Libertarian candidate for Colorado governor Scott Helker has eye on future races
Author: Joey Bunch - January 23, 2018 - Updated: January 26, 2018
Political experience: Former Republican and bipartisan campaign volunteer, including for U.S. Rep. Ed Perlmutter
Family: Wife, Lisa; daughter, Eleanor
This is a weekly series of personal interviews Colorado Politics is doing on all the candidates, so we can learn who they are as people before we tear into their political positions.
Scott Helker showed up for a gubernatorial candidates event in Wheat Ridge on a Saturday afternoon this month, and his name wasn’t on the list, a mix-up over an e-mail, he said. He watched from the audience while the other candidates spoke, he said.
Helker is the only candidate carrying the flag, so far, for Colorado’s Libertarian Party into November’s election for governor, but he doesn’t have a campaign website. Heck, he doesn’t even have a Facebook page yet.
“I haven’t taken a picture in years,” he told Colorado Politics on the phone, when we asked for one.
Helker isn’t delusional, even though he’s never been a candidate before.
“I’m not that worried about becoming governor,” he owns up to easily, perhaps the most honest thing a politician has ever said.
But if people learn his name and hear his thoughts on the state’s highest election stage, maybe it will open doors for him in the state Senate or some other office. It might also attract more people to the Libertarian Party to support its mission of smaller government and more personal freedoms.
In the last Colorado gubernatorial election, Libertarian Matthew Hess and running mate Brandon Young got 1.9 percent of the votes cast in a race in which Gov. John Hickenlooper held off Republican Bob Beauprez by 3.3 percent.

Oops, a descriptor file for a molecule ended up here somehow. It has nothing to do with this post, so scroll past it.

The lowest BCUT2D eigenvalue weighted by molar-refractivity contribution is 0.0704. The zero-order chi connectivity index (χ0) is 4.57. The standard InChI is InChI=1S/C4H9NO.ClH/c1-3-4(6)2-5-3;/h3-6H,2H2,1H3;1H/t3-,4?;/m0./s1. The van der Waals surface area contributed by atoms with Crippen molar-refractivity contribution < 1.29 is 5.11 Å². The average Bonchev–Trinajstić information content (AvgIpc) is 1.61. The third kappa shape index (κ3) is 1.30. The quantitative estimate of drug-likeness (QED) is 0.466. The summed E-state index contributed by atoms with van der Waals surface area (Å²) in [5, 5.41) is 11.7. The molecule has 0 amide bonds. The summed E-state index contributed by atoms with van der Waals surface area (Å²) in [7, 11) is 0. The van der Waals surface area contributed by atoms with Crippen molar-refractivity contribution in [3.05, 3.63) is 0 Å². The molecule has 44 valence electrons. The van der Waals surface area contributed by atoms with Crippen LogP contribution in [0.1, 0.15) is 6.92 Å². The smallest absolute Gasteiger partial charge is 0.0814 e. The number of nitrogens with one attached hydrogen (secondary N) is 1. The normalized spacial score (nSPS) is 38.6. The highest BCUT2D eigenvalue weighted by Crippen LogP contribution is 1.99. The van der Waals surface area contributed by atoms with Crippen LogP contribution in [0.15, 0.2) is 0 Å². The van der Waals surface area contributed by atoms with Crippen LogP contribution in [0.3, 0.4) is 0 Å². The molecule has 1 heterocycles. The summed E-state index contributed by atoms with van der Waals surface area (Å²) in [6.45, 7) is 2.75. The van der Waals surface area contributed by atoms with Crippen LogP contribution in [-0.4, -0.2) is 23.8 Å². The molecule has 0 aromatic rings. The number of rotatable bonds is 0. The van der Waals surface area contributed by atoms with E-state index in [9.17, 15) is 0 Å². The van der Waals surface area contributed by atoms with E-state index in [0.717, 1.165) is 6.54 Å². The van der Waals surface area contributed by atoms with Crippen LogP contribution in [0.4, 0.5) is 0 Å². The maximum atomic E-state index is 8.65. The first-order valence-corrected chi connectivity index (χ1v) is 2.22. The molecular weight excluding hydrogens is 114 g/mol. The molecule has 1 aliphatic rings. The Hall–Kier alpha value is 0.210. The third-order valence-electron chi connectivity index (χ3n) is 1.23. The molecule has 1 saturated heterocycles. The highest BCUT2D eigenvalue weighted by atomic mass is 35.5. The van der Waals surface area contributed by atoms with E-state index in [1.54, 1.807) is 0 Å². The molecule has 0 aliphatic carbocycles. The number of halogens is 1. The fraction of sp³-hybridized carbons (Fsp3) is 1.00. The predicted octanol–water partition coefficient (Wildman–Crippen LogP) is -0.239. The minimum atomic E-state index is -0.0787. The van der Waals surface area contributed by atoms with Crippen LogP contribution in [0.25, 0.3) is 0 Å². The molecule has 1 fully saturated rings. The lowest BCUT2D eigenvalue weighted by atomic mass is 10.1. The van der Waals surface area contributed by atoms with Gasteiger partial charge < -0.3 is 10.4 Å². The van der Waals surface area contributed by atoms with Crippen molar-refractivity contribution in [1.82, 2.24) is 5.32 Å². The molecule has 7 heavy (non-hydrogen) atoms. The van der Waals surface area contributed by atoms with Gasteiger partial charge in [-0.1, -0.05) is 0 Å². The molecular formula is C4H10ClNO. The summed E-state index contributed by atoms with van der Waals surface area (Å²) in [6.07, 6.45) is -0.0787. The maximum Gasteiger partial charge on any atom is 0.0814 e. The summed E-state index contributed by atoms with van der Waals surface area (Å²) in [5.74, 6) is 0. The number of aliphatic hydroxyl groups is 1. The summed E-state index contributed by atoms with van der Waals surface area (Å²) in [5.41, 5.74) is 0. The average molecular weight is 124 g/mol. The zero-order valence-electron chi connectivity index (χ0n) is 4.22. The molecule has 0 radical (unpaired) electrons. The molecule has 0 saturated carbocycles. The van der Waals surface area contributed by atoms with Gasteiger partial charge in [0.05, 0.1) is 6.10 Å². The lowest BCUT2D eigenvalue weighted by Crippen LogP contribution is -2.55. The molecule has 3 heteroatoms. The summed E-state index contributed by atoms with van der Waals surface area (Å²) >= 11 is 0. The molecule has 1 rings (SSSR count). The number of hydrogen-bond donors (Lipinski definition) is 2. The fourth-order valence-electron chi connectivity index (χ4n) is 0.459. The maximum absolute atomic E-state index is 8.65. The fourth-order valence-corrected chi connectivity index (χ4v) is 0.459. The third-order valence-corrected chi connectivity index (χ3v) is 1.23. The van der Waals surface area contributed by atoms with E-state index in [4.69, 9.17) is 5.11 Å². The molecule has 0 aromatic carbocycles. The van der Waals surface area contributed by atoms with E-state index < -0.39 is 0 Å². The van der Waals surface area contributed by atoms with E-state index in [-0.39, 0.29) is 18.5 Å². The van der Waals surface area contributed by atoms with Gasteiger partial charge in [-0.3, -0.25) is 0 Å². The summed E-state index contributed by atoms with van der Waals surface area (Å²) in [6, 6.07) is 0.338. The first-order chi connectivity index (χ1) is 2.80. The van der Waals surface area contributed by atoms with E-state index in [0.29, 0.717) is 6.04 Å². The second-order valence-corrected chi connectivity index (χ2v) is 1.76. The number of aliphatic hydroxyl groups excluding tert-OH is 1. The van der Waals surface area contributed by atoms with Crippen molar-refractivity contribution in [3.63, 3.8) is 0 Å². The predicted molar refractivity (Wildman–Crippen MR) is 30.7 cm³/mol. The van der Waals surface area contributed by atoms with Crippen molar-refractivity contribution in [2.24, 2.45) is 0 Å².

When he saw no one else was jumping in to represent the party at the top of the ticket, Helker didn’t want to see Libertarians lose the public profile they gained when former New Mexico Gov. Gary Johnson ran under the Libertarian banner for president in 2016.
“If you don’t have name recognition, you’re going to lose your first couple of elections, unless you’ve got big bucks behind you,” Helker said. “If you run for governor … by the time I get done, a few people will know who the hell I am.”
The former Arvada lawyer is enjoying his “retirement job” doing legal work for LexisNexis, he said. He’s overcome some health problems recently and decided it was time to take a shot at politics and stop standing by the wayside.
“This is just a good starting point,” Helker said. “It may not be that I ever run again, but it may be more people get interested in the party.”
Helker was a lifelong Republican, until the last few years when his ideas about limited government led him to become a Libertarian, and the GOP was delivering disappointments and getting into things he didn’t care about.
“The Republican Party left me behind,” he said. “It just got too conservative, and I’m not all that conservative. I’m just fiscally conservative, but if you want to get married, I don’t care if you’re gay.”
Helker was born in Tulsa, Okla., but his family moved to Colorado when he was 6 years old for his dad’s job with Western Airlines. He graduated from Evergreen High School and got his undergraduate degree from Western State in Gunnison. His law degree is from the University of Denver.
“The biggest problem is finding money,” Helker said, recalling a time when his friend Ed Perlmutter, an Arvada Democrat, was a newcomer to politics and was trying to get his footing in public awareness and fundraising before he was elected to the state Senate in 2002.
“Nobody believes you can win,” he said he told Perlmutter when he was starting out. “You’ve got to convince them you can win.”